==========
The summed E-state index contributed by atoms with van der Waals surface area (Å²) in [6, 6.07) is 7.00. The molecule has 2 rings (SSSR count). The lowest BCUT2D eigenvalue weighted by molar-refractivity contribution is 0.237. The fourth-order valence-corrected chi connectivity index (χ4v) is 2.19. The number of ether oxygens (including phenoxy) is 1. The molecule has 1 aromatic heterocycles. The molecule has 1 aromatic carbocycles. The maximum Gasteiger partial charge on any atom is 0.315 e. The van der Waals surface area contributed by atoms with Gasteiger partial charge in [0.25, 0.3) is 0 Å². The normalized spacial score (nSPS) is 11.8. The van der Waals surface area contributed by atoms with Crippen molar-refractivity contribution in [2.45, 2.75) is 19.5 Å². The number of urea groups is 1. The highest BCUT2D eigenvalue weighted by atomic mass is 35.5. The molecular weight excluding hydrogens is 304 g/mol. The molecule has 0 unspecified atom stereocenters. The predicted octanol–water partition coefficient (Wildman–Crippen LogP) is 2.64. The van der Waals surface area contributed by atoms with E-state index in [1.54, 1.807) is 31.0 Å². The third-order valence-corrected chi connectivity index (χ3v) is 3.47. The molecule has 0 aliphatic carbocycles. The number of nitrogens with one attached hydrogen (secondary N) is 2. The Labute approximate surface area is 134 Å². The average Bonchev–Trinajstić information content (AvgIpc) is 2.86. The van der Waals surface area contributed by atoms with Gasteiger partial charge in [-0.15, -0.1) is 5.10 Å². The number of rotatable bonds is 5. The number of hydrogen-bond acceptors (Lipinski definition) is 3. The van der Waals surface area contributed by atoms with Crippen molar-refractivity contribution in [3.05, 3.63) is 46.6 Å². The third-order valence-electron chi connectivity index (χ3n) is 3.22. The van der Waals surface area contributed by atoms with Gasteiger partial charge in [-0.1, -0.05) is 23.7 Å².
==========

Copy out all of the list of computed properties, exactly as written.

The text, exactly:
The summed E-state index contributed by atoms with van der Waals surface area (Å²) in [6, 6.07) is 7.00. The molecule has 2 rings (SSSR count). The lowest BCUT2D eigenvalue weighted by molar-refractivity contribution is 0.237. The fourth-order valence-corrected chi connectivity index (χ4v) is 2.19. The number of ether oxygens (including phenoxy) is 1. The molecule has 1 aromatic heterocycles. The molecule has 1 aromatic carbocycles. The maximum Gasteiger partial charge on any atom is 0.315 e. The van der Waals surface area contributed by atoms with Gasteiger partial charge in [0.25, 0.3) is 0 Å². The normalized spacial score (nSPS) is 11.8. The van der Waals surface area contributed by atoms with Crippen molar-refractivity contribution in [2.45, 2.75) is 19.5 Å². The number of urea groups is 1. The highest BCUT2D eigenvalue weighted by atomic mass is 35.5. The molecular weight excluding hydrogens is 304 g/mol. The molecule has 0 unspecified atom stereocenters. The predicted octanol–water partition coefficient (Wildman–Crippen LogP) is 2.64. The van der Waals surface area contributed by atoms with E-state index in [1.54, 1.807) is 31.0 Å². The third-order valence-corrected chi connectivity index (χ3v) is 3.47. The molecule has 0 aliphatic carbocycles. The number of nitrogens with one attached hydrogen (secondary N) is 2. The Labute approximate surface area is 134 Å². The average Bonchev–Trinajstić information content (AvgIpc) is 2.86. The van der Waals surface area contributed by atoms with Gasteiger partial charge in [-0.15, -0.1) is 5.10 Å². The number of rotatable bonds is 5. The number of hydrogen-bond acceptors (Lipinski definition) is 3. The van der Waals surface area contributed by atoms with Crippen molar-refractivity contribution in [3.05, 3.63) is 46.6 Å². The third-order valence-electron chi connectivity index (χ3n) is 3.22. The van der Waals surface area contributed by atoms with Gasteiger partial charge in [-0.1, -0.05) is 23.7 Å².